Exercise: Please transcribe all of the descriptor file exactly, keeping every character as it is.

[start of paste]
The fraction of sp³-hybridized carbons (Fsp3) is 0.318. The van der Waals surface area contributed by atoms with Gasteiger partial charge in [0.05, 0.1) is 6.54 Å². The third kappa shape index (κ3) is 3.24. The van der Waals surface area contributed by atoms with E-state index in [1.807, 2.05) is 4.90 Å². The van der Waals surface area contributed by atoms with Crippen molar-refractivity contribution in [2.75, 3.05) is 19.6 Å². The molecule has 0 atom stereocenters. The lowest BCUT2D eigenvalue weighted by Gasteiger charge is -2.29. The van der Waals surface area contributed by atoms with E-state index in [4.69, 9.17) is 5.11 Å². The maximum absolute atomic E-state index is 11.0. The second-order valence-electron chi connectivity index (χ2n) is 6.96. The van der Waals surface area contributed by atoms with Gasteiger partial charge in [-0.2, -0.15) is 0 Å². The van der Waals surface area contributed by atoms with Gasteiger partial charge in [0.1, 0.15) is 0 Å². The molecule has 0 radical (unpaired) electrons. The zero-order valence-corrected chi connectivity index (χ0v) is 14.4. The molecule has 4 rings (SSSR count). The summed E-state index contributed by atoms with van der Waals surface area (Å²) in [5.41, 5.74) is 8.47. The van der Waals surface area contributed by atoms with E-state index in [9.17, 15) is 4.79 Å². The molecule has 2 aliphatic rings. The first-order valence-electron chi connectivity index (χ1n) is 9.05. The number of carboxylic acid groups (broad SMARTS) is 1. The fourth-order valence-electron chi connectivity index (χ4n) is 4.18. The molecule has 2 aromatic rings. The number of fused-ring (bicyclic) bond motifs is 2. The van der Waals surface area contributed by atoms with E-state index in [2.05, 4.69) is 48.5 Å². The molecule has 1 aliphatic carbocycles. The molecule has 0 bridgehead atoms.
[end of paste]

The fraction of sp³-hybridized carbons (Fsp3) is 0.318. The van der Waals surface area contributed by atoms with Gasteiger partial charge in [0.05, 0.1) is 6.54 Å². The third kappa shape index (κ3) is 3.24. The van der Waals surface area contributed by atoms with E-state index in [1.807, 2.05) is 4.90 Å². The van der Waals surface area contributed by atoms with Crippen molar-refractivity contribution in [2.75, 3.05) is 19.6 Å². The molecule has 0 atom stereocenters. The lowest BCUT2D eigenvalue weighted by Gasteiger charge is -2.29. The van der Waals surface area contributed by atoms with E-state index in [4.69, 9.17) is 5.11 Å². The maximum absolute atomic E-state index is 11.0. The second-order valence-electron chi connectivity index (χ2n) is 6.96. The van der Waals surface area contributed by atoms with Gasteiger partial charge in [-0.2, -0.15) is 0 Å². The van der Waals surface area contributed by atoms with Gasteiger partial charge in [0.1, 0.15) is 0 Å². The molecule has 0 radical (unpaired) electrons. The zero-order valence-corrected chi connectivity index (χ0v) is 14.4. The molecule has 4 rings (SSSR count). The summed E-state index contributed by atoms with van der Waals surface area (Å²) in [5.41, 5.74) is 8.47. The van der Waals surface area contributed by atoms with E-state index in [9.17, 15) is 4.79 Å². The molecule has 2 aliphatic rings. The first-order valence-electron chi connectivity index (χ1n) is 9.05. The number of carboxylic acid groups (broad SMARTS) is 1. The fourth-order valence-electron chi connectivity index (χ4n) is 4.18. The molecule has 2 aromatic rings. The number of fused-ring (bicyclic) bond motifs is 2. The van der Waals surface area contributed by atoms with E-state index in [2.05, 4.69) is 48.5 Å². The molecule has 1 aliphatic carbocycles. The molecule has 0 bridgehead atoms.